Manufacturing vs Distribution: How to Find the Right Partner
Manufacturers and distributors should be a match made in e-commerce heaven. One party makes the goods, the other places them in the buyer’s hands. Yet, the Industrial Performance Group found that 82% of manufacturers and 92% of distributors feel their profitability is taking a dip because of challenges in their partnerships. Both groups struggle when it comes to finding the one. Sound familiar?
When the relationship works, both parties benefit. The two teams can support each other, strategize together, reach more consumers and provide a better customer experience. But, finding the right partner is far from easy.
What is the difference between manufacturing vs distribution?
Manufacturers work to assemble components and materials into a finished product. Distributors place bulk orders with the manufacturer and then sell far smaller quantities to either retail stores or end-users.
Why should I partner up in the first place?
If you manufacture products you’ve got two main options. You can go directly to the consumer or you can partner up with a distributor.
Skipping the middleman and going to the consumer has plenty of benefits for sellers that want to built a brand and handle everything in-house. You have full control over every aspect of your business and can create a cohesive brand. But, you also need to take care of order fulfillment and customer satisfaction, design your own sales and marketing funnels, and hire, train and manage multiple teams.
If you want to focus on manufacturing, partnering up with a distributor that can handle the other side of the process will let you play to your strengths.
Distributors face same problem. If they don’t want to get into the manufacturing game themselves, they need to find someone to create the goods they sell.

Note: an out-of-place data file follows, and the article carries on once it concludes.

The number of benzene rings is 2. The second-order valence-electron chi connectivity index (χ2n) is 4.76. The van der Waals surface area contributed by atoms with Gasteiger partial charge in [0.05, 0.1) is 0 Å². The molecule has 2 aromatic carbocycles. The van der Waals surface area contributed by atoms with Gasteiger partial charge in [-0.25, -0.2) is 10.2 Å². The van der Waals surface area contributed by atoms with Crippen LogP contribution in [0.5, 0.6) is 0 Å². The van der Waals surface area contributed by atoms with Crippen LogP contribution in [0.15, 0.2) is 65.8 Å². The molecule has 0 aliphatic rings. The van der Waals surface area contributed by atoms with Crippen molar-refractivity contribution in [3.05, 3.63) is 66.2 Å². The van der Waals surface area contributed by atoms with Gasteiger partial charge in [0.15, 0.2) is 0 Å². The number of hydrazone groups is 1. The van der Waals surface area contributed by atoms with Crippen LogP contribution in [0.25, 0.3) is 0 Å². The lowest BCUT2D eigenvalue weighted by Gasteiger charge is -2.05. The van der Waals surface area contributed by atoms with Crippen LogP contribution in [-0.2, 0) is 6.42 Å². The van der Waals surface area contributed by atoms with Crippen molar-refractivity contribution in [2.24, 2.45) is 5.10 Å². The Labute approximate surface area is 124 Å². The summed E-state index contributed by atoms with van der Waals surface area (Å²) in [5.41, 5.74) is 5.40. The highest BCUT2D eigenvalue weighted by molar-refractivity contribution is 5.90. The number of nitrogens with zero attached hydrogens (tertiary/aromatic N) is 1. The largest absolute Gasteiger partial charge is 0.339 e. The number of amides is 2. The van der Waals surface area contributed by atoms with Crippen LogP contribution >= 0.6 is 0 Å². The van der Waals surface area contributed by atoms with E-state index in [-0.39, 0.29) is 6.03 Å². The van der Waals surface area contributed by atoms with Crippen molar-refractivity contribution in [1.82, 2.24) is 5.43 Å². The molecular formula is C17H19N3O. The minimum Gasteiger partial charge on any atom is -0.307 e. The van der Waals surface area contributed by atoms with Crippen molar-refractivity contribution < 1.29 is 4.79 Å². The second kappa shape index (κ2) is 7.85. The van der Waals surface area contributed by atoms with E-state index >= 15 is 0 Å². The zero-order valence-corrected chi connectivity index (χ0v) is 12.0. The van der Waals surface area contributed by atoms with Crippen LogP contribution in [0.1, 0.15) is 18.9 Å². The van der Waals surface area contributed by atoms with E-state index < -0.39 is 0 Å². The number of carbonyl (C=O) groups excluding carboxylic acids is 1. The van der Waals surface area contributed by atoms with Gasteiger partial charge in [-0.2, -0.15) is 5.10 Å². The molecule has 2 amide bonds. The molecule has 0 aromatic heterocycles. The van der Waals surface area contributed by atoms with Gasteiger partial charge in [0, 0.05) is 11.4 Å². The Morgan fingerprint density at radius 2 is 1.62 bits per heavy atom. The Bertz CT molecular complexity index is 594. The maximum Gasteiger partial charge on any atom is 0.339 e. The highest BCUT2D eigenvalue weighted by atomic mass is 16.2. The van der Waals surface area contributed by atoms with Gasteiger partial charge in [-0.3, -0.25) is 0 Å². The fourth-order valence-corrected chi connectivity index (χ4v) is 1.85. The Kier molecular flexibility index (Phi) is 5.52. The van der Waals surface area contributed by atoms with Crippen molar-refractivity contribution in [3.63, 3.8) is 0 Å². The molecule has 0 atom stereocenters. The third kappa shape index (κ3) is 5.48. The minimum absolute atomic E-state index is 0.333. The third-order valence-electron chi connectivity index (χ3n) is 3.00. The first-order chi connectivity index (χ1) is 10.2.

Teaming up solves the issue for both parties, but there is some fear on both sides. Distributors worry that manufacturers will abandon them and shift to a direct-to-consumer model. On the flip side, manufacturers can grow resentful about the distributor’s margins. Like any real life relationship, this one is fraught with complications, but the payout is worth it. Gallup has found that strong relationships improve performance for both partners.
Finding the right partner
Not all manufacturer/distributor relationships are created equal. Before you chose a partner, you need to decide whether you are looking for a strategic relationship or a tactical relationship.
Forming a tactical relationship
Jumping into a full fledged, committed partnership can be pretty scary. A tactical relationship is a great way to test the waters and see how well you work together before you take it to the next level and get your teams involved.
But, it doesn’t have to lead to anything long-term. Sometimes, it can just be a means to an end for both parties. Manufacturers may have certain items they want to shift and distributors may wish to try their hand at something new. The whole thing can be transactional in nature. You are trading goods and services and there’s little planning or sharing of data involved.
Forming a strategic relationship
In a strategic relationship, you are a true team. The distributor passes customer feedback to the manufacturer, who then acts on that feedback to improve product lines. The two of you work together to grow, expand into new markets, and meet your shared goals.